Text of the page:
“Governments, globally, are driving counter-cyclical fiscal policies, which are being augmented by QE (quantitative easing) from major central banks, thereby, increasing the likelihood of a global revival in demand,” Vinod Karki and Siddharth Gupta of ICICI Securities said in a recent note.
Karki and Gupta believe the cycle of gloom in terms of earnings growth that the Indian corporate sector was caught in over the past seven years is coming to an end. Analysts have upgraded earnings expectations from the September quarter onwards for the first time in years.
Forecasting earnings growth in India has been an excruciating exercise since 2014, as analysts would begin the financial year projecting strong earnings growth only to taper them down in the later months when corporate earnings disappoint.
While the earnings disappointment over the past seven years has hardly affected Nifty, which has more than doubled during this time, it has led to a strange disconnect between the ground reality and the stock market as well as concentration of market returns.
“As time rolled forward, the trailing (previous 12-months) and the forward earnings stagnated while actual earnings kept on disappointing due to volatile earnings from the cyclical sectors and a few defensives such as telecom and pharma, resulting in downgrades,” Karki and Gupta said.
Morgan Stanley believes “the stars are aligned for a new profit growth cycle.” According to the brokerage, if the share of corporate profits in the GDP were to revert to its mean of 3.5 per cent from its historical lows currently, “it can give an annual compounded growth in earnings of 23% for the broader market.”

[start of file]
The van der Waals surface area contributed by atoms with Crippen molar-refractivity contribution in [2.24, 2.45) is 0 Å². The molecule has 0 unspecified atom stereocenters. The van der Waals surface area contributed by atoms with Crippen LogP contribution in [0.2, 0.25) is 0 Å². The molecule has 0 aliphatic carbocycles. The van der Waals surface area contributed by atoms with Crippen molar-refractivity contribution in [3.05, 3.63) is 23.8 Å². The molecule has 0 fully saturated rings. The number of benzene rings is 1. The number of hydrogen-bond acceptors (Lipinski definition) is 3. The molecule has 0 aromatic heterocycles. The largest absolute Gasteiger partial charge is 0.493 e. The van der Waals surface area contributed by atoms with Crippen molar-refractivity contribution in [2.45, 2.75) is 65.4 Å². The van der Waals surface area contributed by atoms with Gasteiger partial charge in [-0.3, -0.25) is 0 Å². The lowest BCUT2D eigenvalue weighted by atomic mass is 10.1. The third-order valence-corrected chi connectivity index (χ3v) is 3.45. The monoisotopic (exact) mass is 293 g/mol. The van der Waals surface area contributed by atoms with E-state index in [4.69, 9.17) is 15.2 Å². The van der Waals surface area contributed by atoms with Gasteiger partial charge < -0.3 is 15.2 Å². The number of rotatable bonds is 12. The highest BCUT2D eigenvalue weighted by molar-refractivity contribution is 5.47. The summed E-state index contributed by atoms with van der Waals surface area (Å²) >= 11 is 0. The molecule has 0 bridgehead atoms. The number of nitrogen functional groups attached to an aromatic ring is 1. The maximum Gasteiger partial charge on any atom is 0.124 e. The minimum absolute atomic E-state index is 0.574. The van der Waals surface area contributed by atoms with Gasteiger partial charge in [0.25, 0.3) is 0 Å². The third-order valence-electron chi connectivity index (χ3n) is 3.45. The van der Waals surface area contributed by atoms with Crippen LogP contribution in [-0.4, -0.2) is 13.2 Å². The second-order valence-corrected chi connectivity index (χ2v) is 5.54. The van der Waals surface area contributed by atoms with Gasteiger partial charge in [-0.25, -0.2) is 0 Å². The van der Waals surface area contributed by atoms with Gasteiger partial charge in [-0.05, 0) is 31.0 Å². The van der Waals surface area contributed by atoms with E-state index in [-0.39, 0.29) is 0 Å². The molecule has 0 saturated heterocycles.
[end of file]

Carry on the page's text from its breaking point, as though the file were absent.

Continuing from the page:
Karki and Gupta believe earnings of the 61 per cent of Nifty50 companies that are cyclical in nature are showing traction again and it may bring forth the importance of ‘time value of money’ as each incremental quarter will accumulate 5-6% to the earnings base.”
Such strong earnings growth in the coming years is likely to set up Indian equities for the best returns runway in years. Morgan Stanley says India’s market capitalisation could more than double by 2030 at $6.4 trillion.
“With accelerating earnings and reasonable relative valuations, trailing underperformance in the past five years and strong policy traction, India seems set to beat emerging markets equity returns in the coming years,” the brokerage said.
Roaring 20s with asterisk
A lot of the bullishness displayed by analysts on earnings is contingent on the global economy emerging out of the pandemic like a race horse out of the starting barrier as well as the execution of the government’s recent measures on boosting the export economy.
The government’s focus on providing stimulus to the economy through larger capital spending, and its recent reforms in the labour and agriculture markets are expected to help reverse the downward trending long-term GDP growth of the economy.
“We see risks to our base case from the global growth environment, and delivery and execution of policy reforms required to support the medium-term growth trajectory,” Morgan Stanley said.